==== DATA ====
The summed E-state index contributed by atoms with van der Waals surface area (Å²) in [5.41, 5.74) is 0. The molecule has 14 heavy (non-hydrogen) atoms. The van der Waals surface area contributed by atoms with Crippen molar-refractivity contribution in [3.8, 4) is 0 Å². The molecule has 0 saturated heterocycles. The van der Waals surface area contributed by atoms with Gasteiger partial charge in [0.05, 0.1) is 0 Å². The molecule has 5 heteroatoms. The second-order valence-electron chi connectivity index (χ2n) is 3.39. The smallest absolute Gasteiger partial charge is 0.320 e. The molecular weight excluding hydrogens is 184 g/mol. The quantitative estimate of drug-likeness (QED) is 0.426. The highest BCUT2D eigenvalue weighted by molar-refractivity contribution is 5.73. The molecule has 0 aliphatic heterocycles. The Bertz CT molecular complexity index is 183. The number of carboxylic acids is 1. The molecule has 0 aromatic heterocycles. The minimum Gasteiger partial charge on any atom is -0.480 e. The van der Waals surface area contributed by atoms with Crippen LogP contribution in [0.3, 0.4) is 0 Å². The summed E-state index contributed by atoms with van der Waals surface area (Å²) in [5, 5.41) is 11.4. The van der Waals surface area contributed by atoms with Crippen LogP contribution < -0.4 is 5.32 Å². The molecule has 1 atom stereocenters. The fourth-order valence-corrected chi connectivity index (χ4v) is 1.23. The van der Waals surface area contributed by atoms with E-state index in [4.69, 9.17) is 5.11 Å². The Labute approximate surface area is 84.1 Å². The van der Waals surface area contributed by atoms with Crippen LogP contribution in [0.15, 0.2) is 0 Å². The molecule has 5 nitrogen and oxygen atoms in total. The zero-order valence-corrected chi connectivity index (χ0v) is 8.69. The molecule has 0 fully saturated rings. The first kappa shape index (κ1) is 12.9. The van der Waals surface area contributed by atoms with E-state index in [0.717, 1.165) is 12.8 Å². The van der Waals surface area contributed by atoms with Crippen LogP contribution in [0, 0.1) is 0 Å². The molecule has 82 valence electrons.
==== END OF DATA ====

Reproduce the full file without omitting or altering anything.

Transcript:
The summed E-state index contributed by atoms with van der Waals surface area (Å²) in [5.41, 5.74) is 0. The molecule has 14 heavy (non-hydrogen) atoms. The van der Waals surface area contributed by atoms with Crippen molar-refractivity contribution in [3.8, 4) is 0 Å². The molecule has 0 saturated heterocycles. The van der Waals surface area contributed by atoms with Gasteiger partial charge in [0.05, 0.1) is 0 Å². The molecule has 5 heteroatoms. The second-order valence-electron chi connectivity index (χ2n) is 3.39. The smallest absolute Gasteiger partial charge is 0.320 e. The molecular weight excluding hydrogens is 184 g/mol. The quantitative estimate of drug-likeness (QED) is 0.426. The highest BCUT2D eigenvalue weighted by molar-refractivity contribution is 5.73. The molecule has 0 aliphatic heterocycles. The Bertz CT molecular complexity index is 183. The number of carboxylic acids is 1. The molecule has 0 aromatic heterocycles. The minimum Gasteiger partial charge on any atom is -0.480 e. The van der Waals surface area contributed by atoms with Crippen LogP contribution in [0.3, 0.4) is 0 Å². The summed E-state index contributed by atoms with van der Waals surface area (Å²) in [5, 5.41) is 11.4. The van der Waals surface area contributed by atoms with Crippen LogP contribution < -0.4 is 5.32 Å². The molecule has 1 atom stereocenters. The fourth-order valence-corrected chi connectivity index (χ4v) is 1.23. The van der Waals surface area contributed by atoms with E-state index in [4.69, 9.17) is 5.11 Å². The Labute approximate surface area is 84.1 Å². The van der Waals surface area contributed by atoms with Crippen LogP contribution in [0.15, 0.2) is 0 Å². The molecule has 5 nitrogen and oxygen atoms in total. The zero-order valence-corrected chi connectivity index (χ0v) is 8.69. The molecule has 0 fully saturated rings. The first kappa shape index (κ1) is 12.9. The van der Waals surface area contributed by atoms with E-state index in [0.717, 1.165) is 12.8 Å². The van der Waals surface area contributed by atoms with Crippen LogP contribution in [0, 0.1) is 0 Å². The molecule has 82 valence electrons.